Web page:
|US6118581 *||Dec 18, 1996||Sep 12, 2000||Accumed International, Inc.||Multifunctional control unit for a microscope|
|US6128006 *||Mar 26, 1998||Oct 3, 2000||Immersion Corporation||Force feedback mouse wheel and other control wheels|
|US6154201 *||Oct 26, 1998||Nov 28, 2000||Immersion Corporation||Control knob with multiple degrees of freedom and force feedback|
|US6157369 *||Oct 14, 1997||Dec 5, 2000||Logitech, Inc.||Optical-mechanical roller with ratchet|
|US6256011||Dec 1, 1998||Jul 3, 2001||Immersion Corporation||Multi-function control device with force feedback|
|US6292113||Sep 14, 1998||Sep 18, 2001||Primax Electronics Ltd.||Finger operated module for generating encoding signals|
|US6326949||Mar 11, 1999||Dec 4, 2001||Logitech Europe S.A.||Wheel support guide for vertical wheel support movement|
|US6390423||Dec 4, 1998||May 21, 2002||Fellowes, Inc.||Ergonomic soft-feel mouse|
|US6400284||May 29, 2001||Jun 4, 2002||Primax Electronics, Ltd.||Finger operated module for generating encoding signals|
|US6429848||Dec 1, 2000||Aug 6, 2002||Logitech Europe S.A.||Optical-mechanical roller with ratchet|
|US6525713 *||May 9, 2000||Feb 25, 2003||Alps Electric Co., Ltd.||Coordinate input device capable of inputting z-coordinate of image object|
|US6624931 *||Jul 13, 2001||Sep 23, 2003||Olympus Optical Co., Ltd.||Microscope system, operation control method and program for microscope system|
|US6686911||Oct 2, 2000||Feb 3, 2004||Immersion Corporation||Control knob with control modes and force feedback|
|US6822638||May 10, 1999||Nov 23, 2004||International Business Machines Corporation||Pointing device for navigating a 3 dimensional GUI interface|
|US6903721||May 11, 2000||Jun 7, 2005||Immersion Corporation||Method and apparatus for compensating for position slip in interface devices|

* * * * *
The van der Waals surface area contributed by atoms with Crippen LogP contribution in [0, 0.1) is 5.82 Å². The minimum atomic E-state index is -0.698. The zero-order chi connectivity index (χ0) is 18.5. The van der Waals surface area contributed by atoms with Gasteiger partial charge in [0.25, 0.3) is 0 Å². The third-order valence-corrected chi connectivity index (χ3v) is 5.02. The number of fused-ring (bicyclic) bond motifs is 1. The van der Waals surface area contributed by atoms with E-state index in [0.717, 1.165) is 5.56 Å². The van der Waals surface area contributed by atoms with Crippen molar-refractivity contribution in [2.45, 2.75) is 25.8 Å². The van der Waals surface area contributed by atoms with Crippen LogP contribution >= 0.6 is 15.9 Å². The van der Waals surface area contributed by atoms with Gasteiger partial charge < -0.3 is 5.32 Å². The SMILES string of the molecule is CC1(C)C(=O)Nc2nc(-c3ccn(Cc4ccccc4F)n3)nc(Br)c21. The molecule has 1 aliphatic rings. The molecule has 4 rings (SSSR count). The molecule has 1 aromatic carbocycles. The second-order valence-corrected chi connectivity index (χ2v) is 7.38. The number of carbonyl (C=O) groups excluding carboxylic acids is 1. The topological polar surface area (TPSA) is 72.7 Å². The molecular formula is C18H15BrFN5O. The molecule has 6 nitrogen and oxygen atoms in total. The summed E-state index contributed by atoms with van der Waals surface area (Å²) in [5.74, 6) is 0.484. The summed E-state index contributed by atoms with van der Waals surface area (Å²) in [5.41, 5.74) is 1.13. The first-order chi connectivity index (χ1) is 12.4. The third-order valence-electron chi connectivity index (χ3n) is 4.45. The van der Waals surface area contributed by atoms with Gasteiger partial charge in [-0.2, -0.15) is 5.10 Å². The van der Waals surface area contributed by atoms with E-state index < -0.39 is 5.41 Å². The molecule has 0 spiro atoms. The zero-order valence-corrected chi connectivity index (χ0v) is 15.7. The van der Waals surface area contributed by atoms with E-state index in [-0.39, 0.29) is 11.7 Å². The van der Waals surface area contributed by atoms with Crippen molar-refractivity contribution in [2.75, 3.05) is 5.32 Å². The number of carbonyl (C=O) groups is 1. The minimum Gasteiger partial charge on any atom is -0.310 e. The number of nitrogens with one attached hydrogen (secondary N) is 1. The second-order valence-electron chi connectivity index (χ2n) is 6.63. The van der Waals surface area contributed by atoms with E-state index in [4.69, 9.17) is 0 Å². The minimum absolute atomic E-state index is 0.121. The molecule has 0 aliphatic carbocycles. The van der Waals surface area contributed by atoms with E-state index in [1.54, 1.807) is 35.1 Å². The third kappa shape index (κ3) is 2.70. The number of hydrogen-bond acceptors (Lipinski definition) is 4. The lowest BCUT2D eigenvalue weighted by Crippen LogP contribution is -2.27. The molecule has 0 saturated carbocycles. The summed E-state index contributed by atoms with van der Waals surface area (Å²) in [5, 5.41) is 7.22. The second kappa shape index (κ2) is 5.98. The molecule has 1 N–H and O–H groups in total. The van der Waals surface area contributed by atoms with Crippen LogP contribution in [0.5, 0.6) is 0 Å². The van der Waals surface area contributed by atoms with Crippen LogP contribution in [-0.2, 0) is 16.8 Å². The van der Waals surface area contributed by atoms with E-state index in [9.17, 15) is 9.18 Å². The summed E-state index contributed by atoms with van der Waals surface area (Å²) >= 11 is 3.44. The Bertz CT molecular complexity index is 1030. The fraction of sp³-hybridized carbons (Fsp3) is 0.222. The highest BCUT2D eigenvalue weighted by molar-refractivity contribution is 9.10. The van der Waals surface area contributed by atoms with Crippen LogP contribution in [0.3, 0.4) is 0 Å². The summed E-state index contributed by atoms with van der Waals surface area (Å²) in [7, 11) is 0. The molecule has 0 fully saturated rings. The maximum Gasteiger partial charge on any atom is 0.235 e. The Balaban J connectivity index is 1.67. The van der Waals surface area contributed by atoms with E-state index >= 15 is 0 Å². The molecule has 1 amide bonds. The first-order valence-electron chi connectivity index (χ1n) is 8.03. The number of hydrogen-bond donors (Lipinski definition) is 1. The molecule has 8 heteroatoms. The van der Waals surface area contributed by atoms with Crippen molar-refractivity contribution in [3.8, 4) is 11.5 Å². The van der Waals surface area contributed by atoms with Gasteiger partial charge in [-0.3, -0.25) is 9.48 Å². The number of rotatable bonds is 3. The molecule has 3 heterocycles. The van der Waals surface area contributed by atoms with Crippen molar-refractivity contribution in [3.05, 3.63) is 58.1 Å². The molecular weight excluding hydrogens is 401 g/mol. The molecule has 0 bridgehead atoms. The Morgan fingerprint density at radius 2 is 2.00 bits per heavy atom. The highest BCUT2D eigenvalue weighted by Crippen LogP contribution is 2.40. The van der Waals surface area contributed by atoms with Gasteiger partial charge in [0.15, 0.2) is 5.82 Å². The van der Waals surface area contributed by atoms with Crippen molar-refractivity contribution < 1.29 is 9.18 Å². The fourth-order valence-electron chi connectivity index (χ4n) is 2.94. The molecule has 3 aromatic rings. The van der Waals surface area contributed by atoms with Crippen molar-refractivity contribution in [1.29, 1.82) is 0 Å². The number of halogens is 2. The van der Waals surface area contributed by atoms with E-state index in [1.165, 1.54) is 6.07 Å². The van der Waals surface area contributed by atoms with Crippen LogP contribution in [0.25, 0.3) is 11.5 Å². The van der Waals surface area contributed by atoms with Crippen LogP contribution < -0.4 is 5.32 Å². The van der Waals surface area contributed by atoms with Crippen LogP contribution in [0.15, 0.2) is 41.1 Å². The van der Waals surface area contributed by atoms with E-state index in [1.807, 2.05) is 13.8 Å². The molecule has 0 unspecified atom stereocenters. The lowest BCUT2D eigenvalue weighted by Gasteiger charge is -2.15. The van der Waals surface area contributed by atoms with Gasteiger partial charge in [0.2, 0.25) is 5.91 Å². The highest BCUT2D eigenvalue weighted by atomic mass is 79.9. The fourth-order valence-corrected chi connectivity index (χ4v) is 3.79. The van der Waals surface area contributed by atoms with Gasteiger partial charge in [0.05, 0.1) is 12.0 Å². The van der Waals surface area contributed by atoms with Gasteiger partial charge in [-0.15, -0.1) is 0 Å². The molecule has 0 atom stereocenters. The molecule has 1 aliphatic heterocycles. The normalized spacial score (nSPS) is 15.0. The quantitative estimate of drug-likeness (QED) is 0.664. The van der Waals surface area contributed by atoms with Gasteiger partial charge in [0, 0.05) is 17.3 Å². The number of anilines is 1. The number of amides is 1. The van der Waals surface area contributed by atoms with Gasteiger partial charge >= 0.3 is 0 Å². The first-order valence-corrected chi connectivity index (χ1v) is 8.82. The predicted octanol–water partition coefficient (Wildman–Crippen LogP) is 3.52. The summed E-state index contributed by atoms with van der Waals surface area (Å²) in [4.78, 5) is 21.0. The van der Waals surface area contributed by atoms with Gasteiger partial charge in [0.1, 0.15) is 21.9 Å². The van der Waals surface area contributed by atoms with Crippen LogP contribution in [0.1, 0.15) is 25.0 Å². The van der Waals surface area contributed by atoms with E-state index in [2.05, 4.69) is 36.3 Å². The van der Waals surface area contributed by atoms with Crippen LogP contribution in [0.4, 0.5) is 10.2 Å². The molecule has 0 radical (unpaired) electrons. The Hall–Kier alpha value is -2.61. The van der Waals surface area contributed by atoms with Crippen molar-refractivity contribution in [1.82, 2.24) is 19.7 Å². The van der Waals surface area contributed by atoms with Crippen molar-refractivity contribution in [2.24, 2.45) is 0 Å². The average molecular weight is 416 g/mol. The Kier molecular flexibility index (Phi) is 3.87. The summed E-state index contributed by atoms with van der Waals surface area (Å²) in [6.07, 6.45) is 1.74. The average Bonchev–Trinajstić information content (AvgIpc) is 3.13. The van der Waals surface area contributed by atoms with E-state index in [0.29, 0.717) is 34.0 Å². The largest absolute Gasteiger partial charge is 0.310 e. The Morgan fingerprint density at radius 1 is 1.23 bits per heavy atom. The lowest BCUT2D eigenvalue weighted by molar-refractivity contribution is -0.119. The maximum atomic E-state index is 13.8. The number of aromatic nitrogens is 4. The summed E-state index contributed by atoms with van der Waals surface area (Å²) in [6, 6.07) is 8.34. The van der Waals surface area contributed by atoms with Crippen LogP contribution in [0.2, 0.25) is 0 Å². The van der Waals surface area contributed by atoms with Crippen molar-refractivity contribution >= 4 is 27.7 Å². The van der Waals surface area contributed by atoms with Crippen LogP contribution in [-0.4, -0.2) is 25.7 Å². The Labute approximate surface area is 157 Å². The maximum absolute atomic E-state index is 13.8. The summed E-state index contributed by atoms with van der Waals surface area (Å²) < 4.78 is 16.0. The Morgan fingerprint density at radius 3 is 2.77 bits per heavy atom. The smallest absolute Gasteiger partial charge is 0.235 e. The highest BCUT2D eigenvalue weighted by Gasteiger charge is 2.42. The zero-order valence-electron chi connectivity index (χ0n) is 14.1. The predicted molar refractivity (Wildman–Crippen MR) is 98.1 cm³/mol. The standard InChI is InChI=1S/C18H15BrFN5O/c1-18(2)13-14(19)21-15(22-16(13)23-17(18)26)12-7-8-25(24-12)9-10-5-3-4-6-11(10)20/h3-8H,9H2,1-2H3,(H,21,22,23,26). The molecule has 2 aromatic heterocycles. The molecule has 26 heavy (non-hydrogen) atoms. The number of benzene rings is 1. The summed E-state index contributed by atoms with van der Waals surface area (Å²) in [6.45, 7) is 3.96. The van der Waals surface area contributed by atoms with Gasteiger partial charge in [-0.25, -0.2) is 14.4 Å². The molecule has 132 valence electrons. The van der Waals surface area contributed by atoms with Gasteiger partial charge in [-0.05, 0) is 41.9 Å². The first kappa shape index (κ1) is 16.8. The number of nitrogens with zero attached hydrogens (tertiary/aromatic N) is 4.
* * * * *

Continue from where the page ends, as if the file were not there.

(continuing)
|US6992653 *||Jun 19, 2001||Jan 31, 2006||Primax Electronics Ltd.||Pointing device with a rollable device and light source|
|US7006074||Sep 5, 2002||Feb 28, 2006||Thomas Peter Chesters||Multimodal pointer method|
|US7038667||Aug 11, 2000||May 2, 2006||Immersion Corporation||Mechanisms for control knobs and other interface devices|
|US7447604||Nov 23, 2004||Nov 4, 2008||Immersion Corporation||Method and apparatus for compensating for position slip in interface devices|
|US7564444||Oct 17, 2005||Jul 21, 2009||Immersion Corporation||System and method of applying force feedback to a manipulandum wheel utilized with a graphical user interface|
|US7710399||Mar 15, 2004||May 4, 2010||Immersion Corporation||Haptic trackball device|
|US7812820||Feb 7, 2002||Oct 12, 2010||Immersion Corporation||Interface device with tactile responsiveness|
|US7821498||Aug 1, 2005||Oct 26, 2010||Immersion Corporation||Interface for controlling a graphical image|
|US7889174||Nov 8, 2006||Feb 15, 2011||Immersion Corporation||Tactile feedback interface device including display screen|
|US8009353||Jul 9, 2008||Aug 30, 2011||Leica Microsystems Cms Gmbh||Comparison optical system|
|US8103472||Aug 14, 2008||Jan 24, 2012||Immersion Corporation||Method and apparatus for compensating for position slip in interface devices|
|US8174512||Jun 30, 2006||May 8, 2012||Immersion Corporation||Hybrid haptic device utilizing mechanical and programmable haptic effects|
|US8325414 *||Dec 15, 2008||Dec 4, 2012||Cytyc Corporation||Apparatus for single-handed control of microscope functions|